But, even if we don’t admit it, most of us want certain other people to marginalized. Some even work to actively bring about that marginalization in the fulfillment of what they consider a moral duty, and sometimes I agree with them. For example, without disputing the enduring legacy of racism and racial privilege in this country, it’s increasingly clear that the sort of full-on white supremacists who advocate for racial privilege to be built into the nation’s laws and who advocate violence to achieve their ends are now a marginalized minority in America. They seldom appear in mainstream news or popular entertainment, and when they do they’re portrayed as villainous or benighted. Honestly, I have little problem with that. I think most are benighted and some are outright villainous. So I’m fine with jokes that tend to reinforce those people’s marginalization. You might respond that this sort of marginalization is substantially less arbitrary than marginalization based on race, sexual orientation, etc. And I’d agree. But, again, that’s because we’re operating from a common frame of reference. Those who don’t share that frame of reference wouldn’t necessarily agree even if they were to accept the formal standard of not contributing to illegitimate marginalization.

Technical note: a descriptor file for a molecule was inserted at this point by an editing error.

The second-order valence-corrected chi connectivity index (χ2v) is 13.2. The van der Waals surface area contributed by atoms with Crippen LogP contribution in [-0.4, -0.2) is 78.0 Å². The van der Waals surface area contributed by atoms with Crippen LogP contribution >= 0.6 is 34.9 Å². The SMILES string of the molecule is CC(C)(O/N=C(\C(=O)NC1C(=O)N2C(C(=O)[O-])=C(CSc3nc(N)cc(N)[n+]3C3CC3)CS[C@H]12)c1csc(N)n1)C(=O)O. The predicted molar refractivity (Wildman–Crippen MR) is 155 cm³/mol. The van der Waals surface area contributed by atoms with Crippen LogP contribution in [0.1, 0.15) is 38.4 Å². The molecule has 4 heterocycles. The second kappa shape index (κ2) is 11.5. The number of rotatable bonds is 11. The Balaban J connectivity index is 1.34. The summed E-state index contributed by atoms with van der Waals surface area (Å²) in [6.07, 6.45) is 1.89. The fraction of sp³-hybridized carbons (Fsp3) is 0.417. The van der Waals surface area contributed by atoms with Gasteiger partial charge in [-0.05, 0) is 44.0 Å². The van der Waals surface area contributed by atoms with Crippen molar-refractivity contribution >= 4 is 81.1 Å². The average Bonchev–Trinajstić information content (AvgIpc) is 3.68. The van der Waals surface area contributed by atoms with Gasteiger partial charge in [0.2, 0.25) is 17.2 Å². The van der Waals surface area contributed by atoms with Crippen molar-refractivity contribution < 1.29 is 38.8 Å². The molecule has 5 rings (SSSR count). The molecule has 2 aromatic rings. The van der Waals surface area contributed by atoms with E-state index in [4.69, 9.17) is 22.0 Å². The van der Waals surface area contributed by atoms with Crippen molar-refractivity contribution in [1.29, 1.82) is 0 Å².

1. The problem with this argument is that it gives the same weight to all harm.

      There is a huge difference between the hurt (largely self-inflicted) that someone feels when their entitlement and privilege is challenged, and the hurt someone feels when their oppression is magnified. I have zero sympathy for people in a position of privilege who become angry, upset, and afraid when faced with the idea of losing their “right” to control their environment and everyone in it, and that is the hurt that is being described in your post.

      Many Christians become upset and fearful when they are “forced” to think about the existence of secular humanism. Some men are upset, hurt, and angered when they consider the idea of women having the basic right not to have to take a man’s advice, or even listen to him. These hurts are not equal in weight to the hurts done to people of colour, anon-Christians, and women, all of whom have their rights abrogated, their injury denied, and their rights to express that hurt denied every day.